Cook County Board 2nd District Democratic candidate: Dennis Deer
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After winning the March primary, Democrat Dennis Deer is running uncontested in the November general election.
On Feb. 14, Dennis Deer appeared before the Chicago Sun-Times Editorial Board. We asked him why he’s running for Cook County commissioner in the 2nd District.
Here are his responses to our editorial board questionnaire.
The County Board enacted and then repealed a tax on sweetened beverages, then made further cuts to the budget. Can county government now claim an appropriate balance of revenue and services, or will more revenue or more cost-cutting be necessary? Please be specific as to where new revenue might come from, or where further cuts could be made.
Deer: County government will need to produce additional revenue. I do not support raising taxes unless it’s a last resort. As I mentioned during the budget hearings, I believe there are opportunities for our hospital system to take advantage of 340b. Currently the hospital does take advantage of 340b internally but not externally. This is a revenue stream that has potential to provide substantial revenue for the hospital which moves it closer to sustaining itself. At this time I am researching other revenue options that are still to premature to share.
If the Affordable Care Act is eliminated or curtailed, what would you propose doing to keep the county’s Health and Hospitals System on sound financial footing?
Deer: Downsizing or elimination of the ACA would be yet another reason CCHHS would need to began exploring and utilizing the external side of 340b. It has the potential for a substantial revenue stream and would help the hospital to move closer to self-sufficiency.
Who is Dennis Deer?
He’s running for: Democratic nomination for Cook County commissioner in the 2nd District.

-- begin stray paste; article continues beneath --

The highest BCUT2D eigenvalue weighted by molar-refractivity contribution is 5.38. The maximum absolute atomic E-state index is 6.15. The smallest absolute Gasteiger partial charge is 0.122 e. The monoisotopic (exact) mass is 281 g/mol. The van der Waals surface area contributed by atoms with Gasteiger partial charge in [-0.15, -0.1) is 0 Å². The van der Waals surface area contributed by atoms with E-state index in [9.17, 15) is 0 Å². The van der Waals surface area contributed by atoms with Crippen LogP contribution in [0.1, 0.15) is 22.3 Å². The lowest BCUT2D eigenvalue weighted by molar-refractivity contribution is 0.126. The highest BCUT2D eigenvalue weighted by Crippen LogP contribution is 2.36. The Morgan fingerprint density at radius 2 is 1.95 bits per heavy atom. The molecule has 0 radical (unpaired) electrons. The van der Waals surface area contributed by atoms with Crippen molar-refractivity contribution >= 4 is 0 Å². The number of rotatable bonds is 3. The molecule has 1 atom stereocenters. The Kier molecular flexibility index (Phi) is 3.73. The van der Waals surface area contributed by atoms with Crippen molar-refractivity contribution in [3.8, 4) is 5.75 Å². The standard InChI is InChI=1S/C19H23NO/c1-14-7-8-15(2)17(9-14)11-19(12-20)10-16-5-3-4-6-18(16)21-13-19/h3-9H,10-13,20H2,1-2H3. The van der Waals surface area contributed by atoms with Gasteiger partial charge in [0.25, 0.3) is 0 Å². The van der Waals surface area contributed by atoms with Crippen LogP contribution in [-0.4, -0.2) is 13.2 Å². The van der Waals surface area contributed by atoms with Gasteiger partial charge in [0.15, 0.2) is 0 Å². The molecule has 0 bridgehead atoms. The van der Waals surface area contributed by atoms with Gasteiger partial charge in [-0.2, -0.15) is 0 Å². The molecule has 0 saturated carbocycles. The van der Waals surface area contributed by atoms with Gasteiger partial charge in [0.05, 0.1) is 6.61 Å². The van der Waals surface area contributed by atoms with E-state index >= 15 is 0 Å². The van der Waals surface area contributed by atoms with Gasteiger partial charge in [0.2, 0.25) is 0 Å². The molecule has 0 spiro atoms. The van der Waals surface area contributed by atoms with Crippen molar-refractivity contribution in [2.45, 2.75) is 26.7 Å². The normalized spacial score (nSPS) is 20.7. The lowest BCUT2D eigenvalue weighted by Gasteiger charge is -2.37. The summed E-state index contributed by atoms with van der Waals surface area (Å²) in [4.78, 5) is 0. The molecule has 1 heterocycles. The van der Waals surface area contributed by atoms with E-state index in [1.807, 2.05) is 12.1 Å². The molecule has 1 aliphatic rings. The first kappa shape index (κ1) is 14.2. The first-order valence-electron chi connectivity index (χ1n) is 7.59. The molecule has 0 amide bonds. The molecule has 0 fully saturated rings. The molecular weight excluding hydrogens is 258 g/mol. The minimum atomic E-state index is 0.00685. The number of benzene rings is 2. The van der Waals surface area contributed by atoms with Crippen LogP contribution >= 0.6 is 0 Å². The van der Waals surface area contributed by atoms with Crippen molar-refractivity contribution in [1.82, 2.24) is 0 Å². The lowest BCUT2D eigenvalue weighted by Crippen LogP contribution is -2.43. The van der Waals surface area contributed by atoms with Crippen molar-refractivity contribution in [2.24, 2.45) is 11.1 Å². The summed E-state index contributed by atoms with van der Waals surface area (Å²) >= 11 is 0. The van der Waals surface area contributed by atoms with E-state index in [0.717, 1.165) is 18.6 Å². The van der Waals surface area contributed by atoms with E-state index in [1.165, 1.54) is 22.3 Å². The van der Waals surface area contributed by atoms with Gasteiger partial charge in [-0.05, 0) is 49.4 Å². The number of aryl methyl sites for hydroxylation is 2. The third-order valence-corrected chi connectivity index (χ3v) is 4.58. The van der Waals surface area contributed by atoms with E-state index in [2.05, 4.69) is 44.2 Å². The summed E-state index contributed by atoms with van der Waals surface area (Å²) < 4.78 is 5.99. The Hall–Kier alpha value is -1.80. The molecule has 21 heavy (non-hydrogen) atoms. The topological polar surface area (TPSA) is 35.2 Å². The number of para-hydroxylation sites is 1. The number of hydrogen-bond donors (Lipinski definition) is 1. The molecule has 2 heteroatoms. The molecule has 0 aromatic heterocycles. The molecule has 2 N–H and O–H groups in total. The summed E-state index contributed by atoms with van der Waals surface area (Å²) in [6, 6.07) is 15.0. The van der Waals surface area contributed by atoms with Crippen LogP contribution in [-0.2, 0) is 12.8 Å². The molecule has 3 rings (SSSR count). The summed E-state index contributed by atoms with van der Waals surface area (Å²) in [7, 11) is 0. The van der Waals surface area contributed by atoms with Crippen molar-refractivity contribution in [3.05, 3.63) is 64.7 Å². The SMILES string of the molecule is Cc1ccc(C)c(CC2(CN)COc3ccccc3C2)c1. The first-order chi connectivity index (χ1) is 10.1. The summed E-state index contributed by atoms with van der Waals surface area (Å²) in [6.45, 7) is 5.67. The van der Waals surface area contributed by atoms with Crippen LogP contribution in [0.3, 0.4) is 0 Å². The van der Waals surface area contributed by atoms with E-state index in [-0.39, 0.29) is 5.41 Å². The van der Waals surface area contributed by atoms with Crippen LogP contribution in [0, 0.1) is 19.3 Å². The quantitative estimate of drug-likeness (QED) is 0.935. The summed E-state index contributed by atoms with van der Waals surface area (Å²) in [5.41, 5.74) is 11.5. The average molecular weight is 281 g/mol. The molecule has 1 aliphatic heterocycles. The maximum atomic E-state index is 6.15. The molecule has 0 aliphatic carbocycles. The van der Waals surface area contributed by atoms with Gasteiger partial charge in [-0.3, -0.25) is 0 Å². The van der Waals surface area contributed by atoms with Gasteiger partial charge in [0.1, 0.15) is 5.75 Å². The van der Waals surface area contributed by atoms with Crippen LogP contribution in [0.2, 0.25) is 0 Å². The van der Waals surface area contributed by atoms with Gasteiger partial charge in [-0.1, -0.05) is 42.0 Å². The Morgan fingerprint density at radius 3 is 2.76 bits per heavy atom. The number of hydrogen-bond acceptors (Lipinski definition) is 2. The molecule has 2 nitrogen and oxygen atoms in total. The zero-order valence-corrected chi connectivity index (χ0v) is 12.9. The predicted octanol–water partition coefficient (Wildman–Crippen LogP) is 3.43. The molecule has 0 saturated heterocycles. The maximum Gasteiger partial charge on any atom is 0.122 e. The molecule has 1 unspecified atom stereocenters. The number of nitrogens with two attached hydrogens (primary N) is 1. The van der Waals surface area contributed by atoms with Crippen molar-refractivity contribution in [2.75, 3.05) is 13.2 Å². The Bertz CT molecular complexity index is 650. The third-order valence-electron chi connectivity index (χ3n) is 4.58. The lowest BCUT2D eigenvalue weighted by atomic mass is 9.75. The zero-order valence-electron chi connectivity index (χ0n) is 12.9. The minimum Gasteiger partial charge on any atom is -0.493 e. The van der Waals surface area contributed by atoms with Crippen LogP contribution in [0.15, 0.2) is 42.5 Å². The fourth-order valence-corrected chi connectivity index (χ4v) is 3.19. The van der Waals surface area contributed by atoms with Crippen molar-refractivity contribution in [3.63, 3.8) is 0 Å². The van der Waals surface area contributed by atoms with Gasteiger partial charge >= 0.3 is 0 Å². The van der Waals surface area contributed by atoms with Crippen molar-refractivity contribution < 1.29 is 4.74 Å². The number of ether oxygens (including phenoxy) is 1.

His political/civic background: Current Cook County Commissioner 2nd District
His occupation: Commissioner/Background in Behavioral Health as Clinician and Administrator
His education: BS- Education, MS- Rehabilitation Counseling, Doctorate- Divinity
What county functions or services would you support privatizing, if any, to reduce costs?
Deer: I am not in support of privatization of any services. It appears that whenever privatization takes place the system may save a few dollars upfront, but ultimately it ends up paying double to triple in the long run. Furthermore the quality of services diminishes in some cases.
The state of Illinois is behind on paying money it owes to Cook County. What’s to be done about that?
Deer: At this point Cook County has to continue to aggressively seek payment of the money that is owed to it. What is your position on tax-increment financing districts? Are they a valuable development tool? Are they underutilized? Is the process sufficiently transparent? Should there be more community input? Should the definition of a “blighted” area be revised? I believe there needs to be a campaign of education in the community about what a TIF district is as well as the process. How can we hold anyone accountable and demand transparency if the community does not understand what a TIF district is, the process or how it effects them. TIF’s can be an essential tool to creating economic development, which I would greatly support.
Recently, there have been calls to freeze local property taxes. What’s your view on the matter?
Deer: I don’t support raising property taxes, but I am not totally in favor of perpetually freezing property taxes because the revenue that it generates helps sustain an array of services offered by Cook County.